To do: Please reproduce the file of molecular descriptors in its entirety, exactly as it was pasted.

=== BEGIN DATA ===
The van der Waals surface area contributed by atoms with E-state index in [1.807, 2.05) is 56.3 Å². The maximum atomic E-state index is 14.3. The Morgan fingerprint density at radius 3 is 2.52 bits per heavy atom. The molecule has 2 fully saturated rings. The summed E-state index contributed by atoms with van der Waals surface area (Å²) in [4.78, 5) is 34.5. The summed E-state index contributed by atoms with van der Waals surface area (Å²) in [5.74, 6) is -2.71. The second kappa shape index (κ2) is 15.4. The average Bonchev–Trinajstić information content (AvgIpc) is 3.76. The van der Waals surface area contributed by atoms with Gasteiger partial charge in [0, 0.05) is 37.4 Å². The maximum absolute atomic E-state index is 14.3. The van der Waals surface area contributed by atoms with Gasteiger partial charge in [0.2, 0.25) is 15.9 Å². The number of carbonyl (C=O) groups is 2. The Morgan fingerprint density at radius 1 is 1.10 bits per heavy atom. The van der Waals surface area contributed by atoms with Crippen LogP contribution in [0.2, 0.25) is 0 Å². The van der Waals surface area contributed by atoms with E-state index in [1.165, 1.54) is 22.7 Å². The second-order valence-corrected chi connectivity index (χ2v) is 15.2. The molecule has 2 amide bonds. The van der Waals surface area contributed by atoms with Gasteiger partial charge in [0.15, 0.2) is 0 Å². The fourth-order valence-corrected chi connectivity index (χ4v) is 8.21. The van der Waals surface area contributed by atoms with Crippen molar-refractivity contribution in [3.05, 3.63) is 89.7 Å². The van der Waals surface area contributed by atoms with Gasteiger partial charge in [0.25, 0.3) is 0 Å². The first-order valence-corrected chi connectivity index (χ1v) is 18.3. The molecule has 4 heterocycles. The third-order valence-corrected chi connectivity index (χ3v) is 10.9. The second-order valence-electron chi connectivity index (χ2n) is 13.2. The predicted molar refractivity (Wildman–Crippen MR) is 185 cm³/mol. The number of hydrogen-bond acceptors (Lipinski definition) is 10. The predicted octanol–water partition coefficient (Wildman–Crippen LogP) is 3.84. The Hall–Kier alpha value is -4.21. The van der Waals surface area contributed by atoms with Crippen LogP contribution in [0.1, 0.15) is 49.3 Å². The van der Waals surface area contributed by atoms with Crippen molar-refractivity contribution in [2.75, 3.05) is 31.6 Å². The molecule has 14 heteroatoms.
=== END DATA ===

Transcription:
The van der Waals surface area contributed by atoms with E-state index in [1.807, 2.05) is 56.3 Å². The maximum atomic E-state index is 14.3. The Morgan fingerprint density at radius 3 is 2.52 bits per heavy atom. The molecule has 2 fully saturated rings. The summed E-state index contributed by atoms with van der Waals surface area (Å²) in [4.78, 5) is 34.5. The summed E-state index contributed by atoms with van der Waals surface area (Å²) in [5.74, 6) is -2.71. The second kappa shape index (κ2) is 15.4. The average Bonchev–Trinajstić information content (AvgIpc) is 3.76. The van der Waals surface area contributed by atoms with Gasteiger partial charge in [0, 0.05) is 37.4 Å². The maximum absolute atomic E-state index is 14.3. The van der Waals surface area contributed by atoms with Gasteiger partial charge in [0.2, 0.25) is 15.9 Å². The number of carbonyl (C=O) groups is 2. The Morgan fingerprint density at radius 1 is 1.10 bits per heavy atom. The van der Waals surface area contributed by atoms with Crippen LogP contribution in [0.2, 0.25) is 0 Å². The van der Waals surface area contributed by atoms with E-state index in [1.165, 1.54) is 22.7 Å². The second-order valence-corrected chi connectivity index (χ2v) is 15.2. The molecule has 2 amide bonds. The van der Waals surface area contributed by atoms with Gasteiger partial charge in [0.15, 0.2) is 0 Å². The fourth-order valence-corrected chi connectivity index (χ4v) is 8.21. The van der Waals surface area contributed by atoms with Crippen molar-refractivity contribution in [3.05, 3.63) is 89.7 Å². The van der Waals surface area contributed by atoms with Gasteiger partial charge in [0.25, 0.3) is 0 Å². The first-order valence-corrected chi connectivity index (χ1v) is 18.3. The molecule has 4 heterocycles. The third-order valence-corrected chi connectivity index (χ3v) is 10.9. The second-order valence-electron chi connectivity index (χ2n) is 13.2. The predicted molar refractivity (Wildman–Crippen MR) is 185 cm³/mol. The number of hydrogen-bond acceptors (Lipinski definition) is 10. The predicted octanol–water partition coefficient (Wildman–Crippen LogP) is 3.84. The Hall–Kier alpha value is -4.21. The van der Waals surface area contributed by atoms with Crippen LogP contribution in [0.1, 0.15) is 49.3 Å². The van der Waals surface area contributed by atoms with Crippen molar-refractivity contribution in [2.75, 3.05) is 31.6 Å². The molecule has 14 heteroatoms.